Written by Hombre Divertido
CBS/Paramount has released the second installment of the first season of the classic television show My Three Sons which ran on CBS from 1960 to 1972. This release, which completes the first season, comes roughly four months after the release of volume one.
The series chronicles the life of consulting aviation engineer Steve Douglas (Fred MacMurray) who was raising his three sons with the help of his father-in-law “Bub” played by William Frawley, who had previously co-starred on I Love Lucy. Steve’s wife passed away before the series started, and now, Steve would handle the challenges generated by college-bound Mike (Tim Considine), young teen Robbie (Don Grady) and rambunctious seven-year-old Chip (Stanley Livingston), with a lit pipe and a calm that one could only hope for in a parent.
Running for twelve years, the show set records in its day. The family would shrink, as Mike would marry and move away never to be mentioned again, and the family would grow through adoption and marriage. In the first season it was simply our five men, six if you count the family dog Tramp (Canine), struggling to cohabitate and survive.
It’s interesting that the packaging of this three-disc release touts the episodes as smart, funny, and extremely well written. This will seem very generous as you delve into the eighteen episodes in this collection. The scripts seem to fall into three categories: “Misunderstandings,” that would later be a staple of “Threes Company”, where someone gets the wrong impression due to something they saw or heard and then jocularity insures as in “The Delinquent;” “Disney,” where the story is cute, has a lot of physical antics, and is not very realistic as in “Deadline” which features a young Beau Bridges and Mark Slade, who would go on to star in High Chaparral; or “Nothing,” where there simply does not seem to be enough story to fill the time as in “The Croaker” where far too much time is spent watching Bub play with a frog.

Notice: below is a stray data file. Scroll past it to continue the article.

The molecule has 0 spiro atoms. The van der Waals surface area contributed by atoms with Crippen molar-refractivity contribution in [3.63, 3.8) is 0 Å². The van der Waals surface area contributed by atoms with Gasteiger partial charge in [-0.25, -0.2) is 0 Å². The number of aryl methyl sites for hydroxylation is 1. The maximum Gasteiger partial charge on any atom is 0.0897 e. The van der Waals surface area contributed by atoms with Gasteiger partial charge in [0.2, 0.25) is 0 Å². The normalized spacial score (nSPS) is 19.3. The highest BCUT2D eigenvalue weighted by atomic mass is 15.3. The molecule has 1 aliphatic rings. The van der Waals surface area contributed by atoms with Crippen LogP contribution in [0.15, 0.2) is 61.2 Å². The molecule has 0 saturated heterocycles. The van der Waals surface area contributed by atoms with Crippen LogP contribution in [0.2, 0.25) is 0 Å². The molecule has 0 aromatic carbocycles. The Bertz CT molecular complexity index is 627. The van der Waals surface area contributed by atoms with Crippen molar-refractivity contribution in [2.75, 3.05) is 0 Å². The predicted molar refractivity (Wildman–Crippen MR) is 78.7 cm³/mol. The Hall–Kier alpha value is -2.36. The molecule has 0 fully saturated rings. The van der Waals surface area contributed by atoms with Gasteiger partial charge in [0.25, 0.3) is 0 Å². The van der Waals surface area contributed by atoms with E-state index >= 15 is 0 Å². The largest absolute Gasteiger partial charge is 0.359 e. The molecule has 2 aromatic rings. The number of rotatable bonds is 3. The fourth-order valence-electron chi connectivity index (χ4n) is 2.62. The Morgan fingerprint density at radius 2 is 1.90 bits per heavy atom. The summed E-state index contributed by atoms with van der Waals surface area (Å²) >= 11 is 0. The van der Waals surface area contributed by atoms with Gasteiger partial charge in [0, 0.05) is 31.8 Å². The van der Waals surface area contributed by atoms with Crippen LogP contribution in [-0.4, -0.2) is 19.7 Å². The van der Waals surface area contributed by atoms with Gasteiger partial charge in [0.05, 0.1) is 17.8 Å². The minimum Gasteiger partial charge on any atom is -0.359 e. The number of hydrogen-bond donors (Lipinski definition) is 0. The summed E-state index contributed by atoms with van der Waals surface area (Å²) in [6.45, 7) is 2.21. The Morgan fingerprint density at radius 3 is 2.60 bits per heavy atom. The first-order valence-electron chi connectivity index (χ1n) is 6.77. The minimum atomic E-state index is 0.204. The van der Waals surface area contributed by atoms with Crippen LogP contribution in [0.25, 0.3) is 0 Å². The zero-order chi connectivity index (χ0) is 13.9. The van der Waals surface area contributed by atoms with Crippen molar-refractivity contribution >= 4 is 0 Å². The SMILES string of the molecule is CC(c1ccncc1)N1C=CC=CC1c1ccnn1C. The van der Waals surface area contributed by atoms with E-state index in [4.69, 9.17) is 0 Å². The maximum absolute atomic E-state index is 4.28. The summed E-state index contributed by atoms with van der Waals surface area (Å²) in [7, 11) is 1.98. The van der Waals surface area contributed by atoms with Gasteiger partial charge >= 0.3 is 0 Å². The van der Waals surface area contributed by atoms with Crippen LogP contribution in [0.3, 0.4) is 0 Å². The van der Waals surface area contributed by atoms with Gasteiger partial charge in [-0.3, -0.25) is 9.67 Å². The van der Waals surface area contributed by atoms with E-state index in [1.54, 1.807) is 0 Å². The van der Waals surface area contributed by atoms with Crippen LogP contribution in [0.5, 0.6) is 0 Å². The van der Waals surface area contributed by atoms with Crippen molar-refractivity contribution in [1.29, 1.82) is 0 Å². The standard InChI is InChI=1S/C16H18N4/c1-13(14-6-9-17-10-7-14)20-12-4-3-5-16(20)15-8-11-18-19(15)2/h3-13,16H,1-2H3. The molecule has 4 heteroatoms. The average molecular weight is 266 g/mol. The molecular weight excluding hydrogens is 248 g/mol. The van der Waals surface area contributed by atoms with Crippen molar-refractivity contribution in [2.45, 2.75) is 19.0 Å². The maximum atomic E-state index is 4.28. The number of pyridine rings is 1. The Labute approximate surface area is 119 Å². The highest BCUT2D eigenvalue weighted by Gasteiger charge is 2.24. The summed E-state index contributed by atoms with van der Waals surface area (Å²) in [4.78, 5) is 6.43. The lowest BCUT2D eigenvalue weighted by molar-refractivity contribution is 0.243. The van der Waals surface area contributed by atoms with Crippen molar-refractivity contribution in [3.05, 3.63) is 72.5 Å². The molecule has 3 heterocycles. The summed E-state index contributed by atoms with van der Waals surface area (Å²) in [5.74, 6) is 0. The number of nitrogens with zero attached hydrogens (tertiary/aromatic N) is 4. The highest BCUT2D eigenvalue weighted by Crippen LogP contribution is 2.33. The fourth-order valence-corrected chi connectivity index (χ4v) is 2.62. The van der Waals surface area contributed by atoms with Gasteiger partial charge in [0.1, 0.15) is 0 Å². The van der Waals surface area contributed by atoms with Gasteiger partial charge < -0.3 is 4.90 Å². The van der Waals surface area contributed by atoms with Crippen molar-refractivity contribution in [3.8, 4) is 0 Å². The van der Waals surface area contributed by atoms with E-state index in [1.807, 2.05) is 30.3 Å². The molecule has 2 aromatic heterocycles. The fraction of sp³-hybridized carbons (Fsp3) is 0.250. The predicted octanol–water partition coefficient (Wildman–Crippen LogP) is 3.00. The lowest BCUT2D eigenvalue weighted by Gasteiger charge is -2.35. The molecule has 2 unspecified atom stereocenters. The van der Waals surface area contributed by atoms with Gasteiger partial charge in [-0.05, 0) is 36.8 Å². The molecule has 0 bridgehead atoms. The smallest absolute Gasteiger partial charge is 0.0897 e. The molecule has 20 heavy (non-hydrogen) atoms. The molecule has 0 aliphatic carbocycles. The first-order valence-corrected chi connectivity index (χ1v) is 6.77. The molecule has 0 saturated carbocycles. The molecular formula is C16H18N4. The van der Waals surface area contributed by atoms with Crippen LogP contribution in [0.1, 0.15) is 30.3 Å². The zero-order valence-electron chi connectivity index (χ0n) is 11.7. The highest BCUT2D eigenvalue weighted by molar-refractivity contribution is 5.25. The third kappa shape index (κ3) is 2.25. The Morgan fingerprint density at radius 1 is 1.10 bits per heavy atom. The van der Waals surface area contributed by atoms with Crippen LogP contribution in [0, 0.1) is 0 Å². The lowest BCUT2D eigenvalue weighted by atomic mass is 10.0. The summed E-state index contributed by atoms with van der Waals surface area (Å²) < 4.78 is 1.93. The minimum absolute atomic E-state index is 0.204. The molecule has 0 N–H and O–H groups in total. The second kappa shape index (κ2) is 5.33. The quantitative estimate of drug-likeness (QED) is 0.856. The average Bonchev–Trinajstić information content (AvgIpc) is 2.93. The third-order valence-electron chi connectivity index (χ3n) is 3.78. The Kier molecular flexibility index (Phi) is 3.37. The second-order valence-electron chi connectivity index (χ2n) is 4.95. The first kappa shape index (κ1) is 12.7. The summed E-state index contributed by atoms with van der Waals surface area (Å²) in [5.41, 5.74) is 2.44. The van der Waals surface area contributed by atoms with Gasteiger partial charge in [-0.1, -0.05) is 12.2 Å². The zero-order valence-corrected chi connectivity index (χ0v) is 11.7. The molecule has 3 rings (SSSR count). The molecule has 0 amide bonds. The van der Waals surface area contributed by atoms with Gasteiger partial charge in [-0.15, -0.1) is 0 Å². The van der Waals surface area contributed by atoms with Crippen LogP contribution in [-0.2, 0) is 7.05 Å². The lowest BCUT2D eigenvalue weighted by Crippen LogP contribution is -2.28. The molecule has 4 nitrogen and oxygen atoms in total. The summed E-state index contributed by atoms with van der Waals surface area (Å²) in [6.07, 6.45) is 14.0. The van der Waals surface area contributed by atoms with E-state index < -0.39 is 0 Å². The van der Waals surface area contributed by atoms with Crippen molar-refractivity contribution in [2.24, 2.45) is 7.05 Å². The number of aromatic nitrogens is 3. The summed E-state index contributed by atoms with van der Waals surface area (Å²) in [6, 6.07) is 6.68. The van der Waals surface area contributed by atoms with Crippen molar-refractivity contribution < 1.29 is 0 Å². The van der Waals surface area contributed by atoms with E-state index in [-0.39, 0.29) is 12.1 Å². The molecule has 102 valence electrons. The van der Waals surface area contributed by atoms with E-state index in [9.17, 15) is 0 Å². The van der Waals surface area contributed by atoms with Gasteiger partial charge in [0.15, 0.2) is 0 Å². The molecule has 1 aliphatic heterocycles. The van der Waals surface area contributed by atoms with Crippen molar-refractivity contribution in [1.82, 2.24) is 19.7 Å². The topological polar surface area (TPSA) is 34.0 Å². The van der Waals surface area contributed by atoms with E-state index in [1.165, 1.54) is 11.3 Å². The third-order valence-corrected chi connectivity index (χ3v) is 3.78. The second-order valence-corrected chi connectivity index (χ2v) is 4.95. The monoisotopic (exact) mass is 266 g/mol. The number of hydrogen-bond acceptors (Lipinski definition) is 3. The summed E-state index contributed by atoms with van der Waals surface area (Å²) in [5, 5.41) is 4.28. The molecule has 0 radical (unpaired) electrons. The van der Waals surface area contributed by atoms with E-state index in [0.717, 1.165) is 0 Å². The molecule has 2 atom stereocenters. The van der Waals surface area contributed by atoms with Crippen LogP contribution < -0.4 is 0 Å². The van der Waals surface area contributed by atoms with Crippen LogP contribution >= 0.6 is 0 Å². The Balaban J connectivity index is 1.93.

The “Disney” dynamic could be easily explained simply due to the actor’s roots. MacMurray and Considine both had individual Disney projects and had appeared together in the hit Disney Movie The Shaggy Dog, and Grady had been a Mouseketeer. The “Nothing” stories may simply have been due to the extensive editing process associated with what was termed the MacMurray method. The actor agreed to do the show only if the time associated with his participation was limited. Thus many scripts were written, and several scenes from different episodes, such as those taking place in the kitchen, would be shot all at once, and then pieced together in postproduction. There are scenes in many episodes, such as “The Croaker,” that seem to go on far too long, as if they are simply trying to fill time. This may be a result of the previously mentioned editing process. As for the “Misunderstanding” episodes, though ahead of their time, are simply too staged and far-fetched to be anything but trite.
What does make this series work are the performances and chemistry between the actors. Though Grady has yet to fit into his character and often seems just a bit off, generally these characters are believable as a family and enjoyable to watch. There is an overall energy generated by the young actors that is complimented by the subtle humor generated by the endearing MacMurray, and the classic comedic timing of Frawley.
Recommendation: There is simply not enough here to recommend this endeavor. Without any bonus material, and not even the first episode of the series included since this is volume two, this is a very tough sell. There does not appear to be a logical reason to have split the first season of this iconic series into two volumes other than to glean more profit. CBS/Paramount has released other series with as many first season episodes in a single volume, so there is little explanation for this dual release. Also unacceptable are the changes made to the music from this classic series denoted in ever so small print on the backside of the packaging.
My Three Sons – Season 1, Volume 2 is only for the true fan who already has the first volume and can’t wait for the full series to be packaged together.